More Inexpensive Americana from David Lesser Antiquarian Books
By Michael Stillman
David M. Lesser Fine Antiquarian Books has issued the latest in a series: Inexpensive Americana Part VI. Everyone knows these are tough times, and not everyone can afford a Gutenberg or First Folio anymore. The time is right for a collection of affordable, yet still interesting and significant material. Okay...there are a few things here of notable obscurity, but this catalogue is still filled with familiar items, each priced at $250 or less. Let's take a look.
Jefferson Davis is most remembered as President of the Confederacy, yet as late as 1859, he was still fighting a very different, and quite aged battle. Item 51 is the Speech of Jefferson Davis on the French Spoliations Bill... This he gave in the U.S. Senate in 1859. These claims went back to the quasi-war with France between 1797 and 1801, when the French, perceiving the U.S. too friendly to its rival Britain, allowed privateers to disrupt U.S. Shipping. To the Americans, this was a violation of their neutrality, not to mention piracy. Many Americans made claims against the French, and the U.S. Government agreed to be responsible for some of them as a result of the Louisiana Purchase. However, many of these claims remained in limbo for years, and at the time of Davis' speech, that number of years was almost 60. Davis was opposed to paying the claims. However, he soon had more weighty matters on his mind. As for the claims, they went on for many more decades, long after Davis breathed his last. The final claim was not settled until 1924. Priced at $75.
An obscure California congressman, placed in charge of the Special Committee on Pacific Railroads, made an astonishing proposal in 1855. At a time when Congress was not yet ready to promote one transcontinental line, Congressman James W. Denver proposed three of them. Item 134 is Pacific Railroad and Telegraph. Mr. Denver...Gave Notice that He would Submit the Following Report... He was shot down on all three. Denver retired from Congress after a single term, spent a couple of years as Territorial Governor of Kansas, was a general during the Civil War, and moved east where he was an attorney until he died in 1892. While Denver long ago faded into obscurity, his name is familiar to all. An enterprising land developer in what was then western Kansas, but is now Colorado, named a city he was developing after Kansas' then Governor Denver. Many people live there today. $150.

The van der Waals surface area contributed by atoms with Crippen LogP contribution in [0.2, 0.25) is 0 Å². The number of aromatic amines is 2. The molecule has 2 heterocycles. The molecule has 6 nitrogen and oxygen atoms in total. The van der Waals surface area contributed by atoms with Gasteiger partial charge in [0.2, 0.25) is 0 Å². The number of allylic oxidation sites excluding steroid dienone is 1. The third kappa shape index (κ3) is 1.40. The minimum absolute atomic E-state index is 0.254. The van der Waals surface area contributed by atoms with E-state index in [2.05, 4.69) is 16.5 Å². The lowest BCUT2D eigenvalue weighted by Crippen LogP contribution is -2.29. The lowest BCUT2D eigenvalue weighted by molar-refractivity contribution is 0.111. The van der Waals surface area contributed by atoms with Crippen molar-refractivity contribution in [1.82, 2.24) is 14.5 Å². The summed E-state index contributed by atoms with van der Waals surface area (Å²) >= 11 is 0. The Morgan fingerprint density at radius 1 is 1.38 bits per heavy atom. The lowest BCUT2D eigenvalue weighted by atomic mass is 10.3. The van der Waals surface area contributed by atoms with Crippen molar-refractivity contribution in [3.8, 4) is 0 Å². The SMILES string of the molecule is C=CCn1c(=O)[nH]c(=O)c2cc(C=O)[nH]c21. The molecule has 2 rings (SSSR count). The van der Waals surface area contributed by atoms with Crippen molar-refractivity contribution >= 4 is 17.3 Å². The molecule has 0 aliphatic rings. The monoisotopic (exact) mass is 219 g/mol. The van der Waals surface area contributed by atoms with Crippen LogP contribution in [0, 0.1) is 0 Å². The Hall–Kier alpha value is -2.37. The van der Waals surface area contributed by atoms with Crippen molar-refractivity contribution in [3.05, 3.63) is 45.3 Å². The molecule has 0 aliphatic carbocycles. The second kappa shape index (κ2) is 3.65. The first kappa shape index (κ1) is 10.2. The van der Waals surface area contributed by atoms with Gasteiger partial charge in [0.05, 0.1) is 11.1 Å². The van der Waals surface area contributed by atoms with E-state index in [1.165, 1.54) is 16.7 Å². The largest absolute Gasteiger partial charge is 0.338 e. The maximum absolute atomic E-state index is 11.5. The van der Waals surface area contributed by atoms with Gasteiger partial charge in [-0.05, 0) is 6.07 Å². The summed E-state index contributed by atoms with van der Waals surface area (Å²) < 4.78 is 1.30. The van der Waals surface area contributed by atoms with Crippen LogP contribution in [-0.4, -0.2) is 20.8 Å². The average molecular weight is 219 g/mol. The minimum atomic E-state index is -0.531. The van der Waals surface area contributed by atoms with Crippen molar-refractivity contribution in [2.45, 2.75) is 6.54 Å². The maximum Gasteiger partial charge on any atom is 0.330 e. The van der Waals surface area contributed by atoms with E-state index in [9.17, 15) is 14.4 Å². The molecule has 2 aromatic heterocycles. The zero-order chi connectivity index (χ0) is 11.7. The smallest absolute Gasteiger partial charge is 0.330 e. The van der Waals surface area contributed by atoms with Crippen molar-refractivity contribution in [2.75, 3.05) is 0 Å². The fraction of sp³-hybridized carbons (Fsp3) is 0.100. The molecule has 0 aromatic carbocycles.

Stephen A. Douglas was perhaps the most important politician of the 1850s, a master at playing both sides of an issue. He tried to tread a fine line between being pro and anti slavery while the nation was coming apart over the issue. His promotion of compromises, most notably the Kansas-Nebraska Act, based on his doctrine of Popular Sovereignty, did little to bring the two sides together. Item 56 is Speeches of Stephen A. Douglas on the Occasion of His Public Receptions by the Citizens of New Orleans, Philadelphia, and Baltimore. Given in 1859, Douglas here attempts to please pro-slavery forces by arguing that, "When the framers of the Declaration declared that all men were equal, they had no reference whatever to the negro." His "proof" is that slavery was tolerated in all of the colonies at the time, so that they would have been hypocrites if they believed equality applied to blacks. $75.